Connecting the app ecosystem and the Web, mobile devices have access to consumers’ past activity. As tools that consumers carry with them everywhere, theyre able to both measure and leverage data specific to where a shopper stands, at any given moment, from using weather data to deliver weather-targeted creative to leveraging location data to target and guide potential buyers the moment they walk by a store. As Apple’s iBeacon and other in-store geotargeting technology takes hold, shopper marketing data and engagement will only become more powerful. If you want to understand how immersive an engagement experience mobile can be, I have two words for you: Angry Birds.


Mobile creates a framework for data and engagement from desk to store, and everywhere in between. That’s the groundwork for a revolution the likes of which we haven’t seen since the desktop Web made DM hot.


It’s also a formula for driving a lot of in-store sales, which is exactly what pushes shopper marketing far into the C-suite.


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Introducing Crisp Air

31 Mar 2014 - Tom Limongello

We are thrilled announce the launch of Crisp Air: mobile retargeting for the real world. Crisp Media has prepared a fleet of unmanned drones connected via Bluetooth Low Energy (BLE) sensors so that users can be retargeted after visiting their favorite retail locations. 

This Spring, Crisp Air will be available in the five boroughs of NYC, and will support 300mm x 250mm, the first IAB Rising Star format for 3D-printed Out-of Home (OOH) advertising.

You can learn more by watching this short video. 

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Will the IAB SafeFrame specification find adoption with publishers?

19 Mar 2014 - Xavier Facon

Today marks the one year anniversary of a new IAB (Interactive Advertising Bureau) supported digital ad serving specification called SafeFrame. The standard helps advertisers and publishers with serving expandable rich media ads on (non-mobile) web pages in a more secure, more reliable and more measurable way.

The advantage of SafeFrame for advertisers who look to serve engaging and expandable ads more easily is significant, especially for those who seek to execute campaigns through programmatic means. Without this standard, enabling expandable ad formats is mostly handled by publishers as a one-off using a so called Pub File or iframe buster. This Pub File alternative is not easily manageable, is not scalable and thus not possible on programmatic inventory. Another advantage when advertisers use SafeFrames is the support for viewability measurement. In other words, better assurances that the impressions that the advertiser buys are actually viewed by someone.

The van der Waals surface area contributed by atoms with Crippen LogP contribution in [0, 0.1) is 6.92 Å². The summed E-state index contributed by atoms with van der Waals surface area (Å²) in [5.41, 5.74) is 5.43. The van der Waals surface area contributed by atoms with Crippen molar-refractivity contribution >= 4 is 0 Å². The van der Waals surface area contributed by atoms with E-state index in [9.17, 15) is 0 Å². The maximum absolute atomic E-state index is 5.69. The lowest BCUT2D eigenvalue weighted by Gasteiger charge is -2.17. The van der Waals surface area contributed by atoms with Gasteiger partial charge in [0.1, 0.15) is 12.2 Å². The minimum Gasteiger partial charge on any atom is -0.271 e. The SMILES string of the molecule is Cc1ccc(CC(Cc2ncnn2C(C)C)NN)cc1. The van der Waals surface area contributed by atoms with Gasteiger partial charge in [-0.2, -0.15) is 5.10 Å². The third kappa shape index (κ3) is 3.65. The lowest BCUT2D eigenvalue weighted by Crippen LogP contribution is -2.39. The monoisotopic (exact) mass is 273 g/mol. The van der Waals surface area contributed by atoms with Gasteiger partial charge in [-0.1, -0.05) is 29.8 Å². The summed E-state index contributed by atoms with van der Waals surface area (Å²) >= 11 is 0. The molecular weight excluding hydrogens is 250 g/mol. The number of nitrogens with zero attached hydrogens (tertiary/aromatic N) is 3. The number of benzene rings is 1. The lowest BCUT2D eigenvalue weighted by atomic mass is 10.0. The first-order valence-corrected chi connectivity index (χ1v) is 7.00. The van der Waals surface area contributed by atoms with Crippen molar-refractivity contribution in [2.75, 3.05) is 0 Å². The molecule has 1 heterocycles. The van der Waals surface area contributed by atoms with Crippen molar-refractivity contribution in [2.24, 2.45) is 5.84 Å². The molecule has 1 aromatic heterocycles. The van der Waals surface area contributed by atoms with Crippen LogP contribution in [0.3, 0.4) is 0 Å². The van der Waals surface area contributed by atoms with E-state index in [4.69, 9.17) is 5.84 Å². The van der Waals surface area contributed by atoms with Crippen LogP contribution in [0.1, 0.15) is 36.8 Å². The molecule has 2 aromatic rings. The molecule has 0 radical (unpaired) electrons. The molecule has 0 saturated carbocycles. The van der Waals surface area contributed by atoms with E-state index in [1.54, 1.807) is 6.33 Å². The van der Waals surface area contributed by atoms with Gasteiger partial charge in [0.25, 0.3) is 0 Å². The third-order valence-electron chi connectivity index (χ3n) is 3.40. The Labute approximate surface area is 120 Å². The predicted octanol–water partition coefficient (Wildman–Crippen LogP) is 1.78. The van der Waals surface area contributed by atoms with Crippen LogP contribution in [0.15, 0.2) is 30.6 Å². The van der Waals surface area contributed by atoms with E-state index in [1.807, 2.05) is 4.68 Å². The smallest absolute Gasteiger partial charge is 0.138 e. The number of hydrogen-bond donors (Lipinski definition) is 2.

For publishers, who have to do most of the heavy lifting to implement IAB SafeFrame, the advantage is better control over their user’s privacy and less risk that the ad content will interfere with their web content. This is significant improvement over a slightly different iFrame best practice called Friendly iFrames that only simplified the traditional practice of iframe busters. 

One year after its launch, SafeFrames are supported by Yahoo!, who is the main publisher driving the development of the specification. However, very few other major publishers have support for it. But now that Crisp and 22 other vendors have already made their technology compatible with SafeFrame, why is there still so little support from publishers?

A negative comment I have heard in the ad tech community is the supposed questionable need for changing anything. I heard similar feedback from the industry when the team here at Crisp was pushing for MRAID - the mobile counterpart to SafeFrames - several years ago. Over the past three years, MRAID has been adopted on about 80% of all mobile app ad inventory. Just like with MRAID, the initial reaction to stay-the-course is the wrong one. Instead, publishers that are able to embrace SafeFrames will be ahead of the curve and able to profit from the standard.